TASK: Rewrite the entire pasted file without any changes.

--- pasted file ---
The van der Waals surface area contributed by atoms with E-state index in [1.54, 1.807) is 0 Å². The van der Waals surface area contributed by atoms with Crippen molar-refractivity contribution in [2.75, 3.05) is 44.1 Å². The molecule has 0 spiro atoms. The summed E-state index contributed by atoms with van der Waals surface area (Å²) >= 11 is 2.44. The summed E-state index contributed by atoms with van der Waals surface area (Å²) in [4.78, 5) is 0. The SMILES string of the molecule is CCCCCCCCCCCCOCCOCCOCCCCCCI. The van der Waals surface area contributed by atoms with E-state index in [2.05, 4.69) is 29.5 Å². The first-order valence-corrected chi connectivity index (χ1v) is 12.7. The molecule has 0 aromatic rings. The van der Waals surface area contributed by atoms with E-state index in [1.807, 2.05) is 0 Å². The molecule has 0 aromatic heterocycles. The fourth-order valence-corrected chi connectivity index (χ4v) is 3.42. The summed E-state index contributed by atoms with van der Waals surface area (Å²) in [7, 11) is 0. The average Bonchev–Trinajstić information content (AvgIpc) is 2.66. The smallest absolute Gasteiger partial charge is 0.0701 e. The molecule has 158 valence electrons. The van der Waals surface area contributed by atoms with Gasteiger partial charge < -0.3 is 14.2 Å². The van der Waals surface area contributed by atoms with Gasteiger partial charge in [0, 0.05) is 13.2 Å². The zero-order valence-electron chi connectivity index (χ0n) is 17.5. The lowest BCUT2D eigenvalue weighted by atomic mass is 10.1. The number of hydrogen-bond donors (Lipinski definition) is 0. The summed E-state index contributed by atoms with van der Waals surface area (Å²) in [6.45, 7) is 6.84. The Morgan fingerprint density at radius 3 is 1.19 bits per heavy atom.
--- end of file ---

The van der Waals surface area contributed by atoms with E-state index in [1.54, 1.807) is 0 Å². The van der Waals surface area contributed by atoms with Crippen molar-refractivity contribution in [2.75, 3.05) is 44.1 Å². The molecule has 0 spiro atoms. The summed E-state index contributed by atoms with van der Waals surface area (Å²) >= 11 is 2.44. The summed E-state index contributed by atoms with van der Waals surface area (Å²) in [4.78, 5) is 0. The SMILES string of the molecule is CCCCCCCCCCCCOCCOCCOCCCCCCI. The van der Waals surface area contributed by atoms with E-state index in [2.05, 4.69) is 29.5 Å². The first-order valence-corrected chi connectivity index (χ1v) is 12.7. The molecule has 0 aromatic rings. The van der Waals surface area contributed by atoms with E-state index in [1.807, 2.05) is 0 Å². The molecule has 0 aromatic heterocycles. The fourth-order valence-corrected chi connectivity index (χ4v) is 3.42. The summed E-state index contributed by atoms with van der Waals surface area (Å²) in [7, 11) is 0. The average Bonchev–Trinajstić information content (AvgIpc) is 2.66. The smallest absolute Gasteiger partial charge is 0.0701 e. The molecule has 158 valence electrons. The van der Waals surface area contributed by atoms with Gasteiger partial charge < -0.3 is 14.2 Å². The van der Waals surface area contributed by atoms with Gasteiger partial charge in [0, 0.05) is 13.2 Å². The zero-order valence-electron chi connectivity index (χ0n) is 17.5. The lowest BCUT2D eigenvalue weighted by atomic mass is 10.1. The number of hydrogen-bond donors (Lipinski definition) is 0. The summed E-state index contributed by atoms with van der Waals surface area (Å²) in [6.45, 7) is 6.84. The Morgan fingerprint density at radius 3 is 1.19 bits per heavy atom.